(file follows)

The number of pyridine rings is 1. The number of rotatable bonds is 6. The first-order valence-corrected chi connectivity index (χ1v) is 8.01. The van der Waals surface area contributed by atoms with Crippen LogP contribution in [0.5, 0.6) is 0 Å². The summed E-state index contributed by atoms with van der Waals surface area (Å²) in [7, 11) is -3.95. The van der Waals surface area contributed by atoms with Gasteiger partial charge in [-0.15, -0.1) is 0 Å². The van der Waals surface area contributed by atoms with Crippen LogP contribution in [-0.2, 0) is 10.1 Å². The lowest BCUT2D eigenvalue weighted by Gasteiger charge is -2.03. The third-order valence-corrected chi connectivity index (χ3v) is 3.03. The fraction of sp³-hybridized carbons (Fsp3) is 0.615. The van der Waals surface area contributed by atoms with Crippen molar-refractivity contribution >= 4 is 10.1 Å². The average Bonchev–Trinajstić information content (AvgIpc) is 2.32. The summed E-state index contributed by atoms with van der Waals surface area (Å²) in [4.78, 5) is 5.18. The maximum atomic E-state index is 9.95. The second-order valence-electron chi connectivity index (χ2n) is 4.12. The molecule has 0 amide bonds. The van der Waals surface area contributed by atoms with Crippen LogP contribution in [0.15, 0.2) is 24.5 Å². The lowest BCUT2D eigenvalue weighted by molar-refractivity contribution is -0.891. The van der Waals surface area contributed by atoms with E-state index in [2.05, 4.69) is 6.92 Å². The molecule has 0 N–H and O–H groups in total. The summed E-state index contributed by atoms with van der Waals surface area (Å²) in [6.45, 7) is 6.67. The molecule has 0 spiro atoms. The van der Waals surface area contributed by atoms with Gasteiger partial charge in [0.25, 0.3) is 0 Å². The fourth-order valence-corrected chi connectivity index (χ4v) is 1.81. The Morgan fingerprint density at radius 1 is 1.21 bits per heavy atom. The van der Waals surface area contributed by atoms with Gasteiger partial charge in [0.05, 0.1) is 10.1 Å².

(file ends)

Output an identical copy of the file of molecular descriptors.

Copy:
The number of pyridine rings is 1. The number of rotatable bonds is 6. The first-order valence-corrected chi connectivity index (χ1v) is 8.01. The van der Waals surface area contributed by atoms with Crippen LogP contribution in [0.5, 0.6) is 0 Å². The summed E-state index contributed by atoms with van der Waals surface area (Å²) in [7, 11) is -3.95. The van der Waals surface area contributed by atoms with Gasteiger partial charge in [-0.15, -0.1) is 0 Å². The van der Waals surface area contributed by atoms with Crippen LogP contribution in [-0.2, 0) is 10.1 Å². The lowest BCUT2D eigenvalue weighted by Gasteiger charge is -2.03. The third-order valence-corrected chi connectivity index (χ3v) is 3.03. The fraction of sp³-hybridized carbons (Fsp3) is 0.615. The van der Waals surface area contributed by atoms with Crippen molar-refractivity contribution >= 4 is 10.1 Å². The average Bonchev–Trinajstić information content (AvgIpc) is 2.32. The summed E-state index contributed by atoms with van der Waals surface area (Å²) in [4.78, 5) is 5.18. The maximum atomic E-state index is 9.95. The second-order valence-electron chi connectivity index (χ2n) is 4.12. The molecule has 0 amide bonds. The van der Waals surface area contributed by atoms with Crippen LogP contribution in [0.15, 0.2) is 24.5 Å². The lowest BCUT2D eigenvalue weighted by molar-refractivity contribution is -0.891. The van der Waals surface area contributed by atoms with E-state index in [2.05, 4.69) is 6.92 Å². The molecule has 0 N–H and O–H groups in total. The summed E-state index contributed by atoms with van der Waals surface area (Å²) in [6.45, 7) is 6.67. The molecule has 0 spiro atoms. The van der Waals surface area contributed by atoms with Gasteiger partial charge in [0.25, 0.3) is 0 Å². The fourth-order valence-corrected chi connectivity index (χ4v) is 1.81. The Morgan fingerprint density at radius 1 is 1.21 bits per heavy atom. The van der Waals surface area contributed by atoms with Gasteiger partial charge in [0.05, 0.1) is 10.1 Å².